Is someone you love in a nursing home?
Have you recently found out that they have a bed sore?
There are various names for skin breakdown used in nursing homes. Skin breakdown can be referred to as a bed sore, or a decubitus ulcer, or a pressure sore, or a pressure wound. Skin breakdown is caused by unrelieved pressure. If someone is unable to move themselves around and change position, they need help. Often nursing home residents who have recently suffered a fall and a fracture, or for some other reason are less mobile than they used to be, need help being moved around. They are required to be turned and repositioned usually every 2 hours and sometimes more often than that. If they are not turned and repositioned and they are left to sit in the same position for an extended period of time, then they will begin to develop skin breakdown. This means they are required to be turned and repositioned every two hours, twenty four (24) hours a day. When they are in a chair. When they are in bed. Etc.
Bed sores are evaluated in stages: Stage 1; Stage 2; Stage 3; Stage 4; and unstageable.
A Stage 1 bed sore is not yet opened. It is simply a reddened area. If someone is allowed to sit for an extended period of time they may begin to develop a reddened area. This area is caused by unrelieved pressure on a single area of the body. Usually bed sores start to form on areas of the body that make contact with the surfaces the person is either sitting on or laying on. We see bed sores on a person's buttocks, coccyx, sacral area. Sometimes we see bed sores on a person's heels. We have seen bed sores on a person's shoulder blades, on their hips, and on other areas of their body that make contact with a seating surface or a surface where they're laying down.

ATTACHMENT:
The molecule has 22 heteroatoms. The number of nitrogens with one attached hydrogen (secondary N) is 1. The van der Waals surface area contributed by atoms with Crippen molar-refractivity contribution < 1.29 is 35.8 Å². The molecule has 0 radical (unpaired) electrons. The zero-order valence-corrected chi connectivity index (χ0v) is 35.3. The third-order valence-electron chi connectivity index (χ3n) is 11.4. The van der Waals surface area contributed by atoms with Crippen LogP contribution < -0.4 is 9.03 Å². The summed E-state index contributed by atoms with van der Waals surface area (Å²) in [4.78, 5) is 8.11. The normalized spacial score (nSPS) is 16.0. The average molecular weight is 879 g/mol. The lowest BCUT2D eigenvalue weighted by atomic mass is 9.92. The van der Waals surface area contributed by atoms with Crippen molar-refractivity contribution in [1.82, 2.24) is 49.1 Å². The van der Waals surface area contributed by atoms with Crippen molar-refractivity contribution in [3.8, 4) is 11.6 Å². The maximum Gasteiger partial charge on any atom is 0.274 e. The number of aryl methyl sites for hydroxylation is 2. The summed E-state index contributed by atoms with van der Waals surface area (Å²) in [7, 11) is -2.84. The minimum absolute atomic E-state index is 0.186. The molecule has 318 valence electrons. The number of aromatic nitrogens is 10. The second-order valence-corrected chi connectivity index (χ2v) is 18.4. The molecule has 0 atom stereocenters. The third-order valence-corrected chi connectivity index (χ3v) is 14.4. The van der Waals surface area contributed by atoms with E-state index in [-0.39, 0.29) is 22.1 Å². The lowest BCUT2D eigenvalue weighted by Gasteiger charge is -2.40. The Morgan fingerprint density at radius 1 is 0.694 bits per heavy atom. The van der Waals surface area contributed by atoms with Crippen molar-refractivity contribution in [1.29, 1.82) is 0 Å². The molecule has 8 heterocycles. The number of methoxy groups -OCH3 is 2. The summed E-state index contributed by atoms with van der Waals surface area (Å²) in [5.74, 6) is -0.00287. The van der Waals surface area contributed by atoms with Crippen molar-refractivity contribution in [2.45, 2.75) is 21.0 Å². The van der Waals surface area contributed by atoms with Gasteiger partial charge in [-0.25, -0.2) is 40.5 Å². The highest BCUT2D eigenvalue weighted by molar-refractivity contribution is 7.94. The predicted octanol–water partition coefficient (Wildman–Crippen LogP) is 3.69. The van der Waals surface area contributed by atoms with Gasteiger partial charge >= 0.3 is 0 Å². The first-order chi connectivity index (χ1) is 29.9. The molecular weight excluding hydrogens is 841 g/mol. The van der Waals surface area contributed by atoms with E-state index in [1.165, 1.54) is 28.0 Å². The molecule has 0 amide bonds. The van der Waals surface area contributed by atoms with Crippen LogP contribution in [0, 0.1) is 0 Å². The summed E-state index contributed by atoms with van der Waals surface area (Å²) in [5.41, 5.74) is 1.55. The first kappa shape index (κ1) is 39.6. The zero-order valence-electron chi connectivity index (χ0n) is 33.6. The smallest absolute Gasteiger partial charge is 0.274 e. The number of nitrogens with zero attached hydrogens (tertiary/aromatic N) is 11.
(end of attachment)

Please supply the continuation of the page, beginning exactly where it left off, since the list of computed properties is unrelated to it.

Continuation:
A Stage II bed sore is open. A Stage III bedsore is open and deeper. A Stage IV bed sore is even deeper, and usually extends into the resident’s muscle and can even extend to their bones. Ones their bones are exposed to the air the resident can suffer an infection known as osteomyelitis. An unstageable bed sore is covered in dead tissue so the depth cannot be measured.
There are many, many ways that skin breakdown can be prevented. One of the most common ways is to systemically, periodically turn or reposition the person every 2 hours. However, this requires sufficient staff at the nursing home. One of the things to make sure of when you put your loved one in a nursing home is whether or not they have sufficient staff to care for your loved one. At The Dickson Firm we strongly recommend that you visit your loved one at all different times of the day. Go first thing in the morning. Go at lunch time. Go during midmorning. Go during the afternoon. Go in the evening time. Go at dinner time. Go later in the evening. Make sure whenever you go you see a sufficient number of nurses and aides working in the nursing home to provide for the needs of your loved one.
If you are in your loved one's room, push the call button, see how long it takes for the staff to respond. Talk to your loved one. If your loved one is coherent and able to tell you what goes on when you're not there, ask them if they're getting adequate attention. Ask them if the staff responds to the call light when they need them to. Ask them if the staff comes in and checks on them on a regular basis.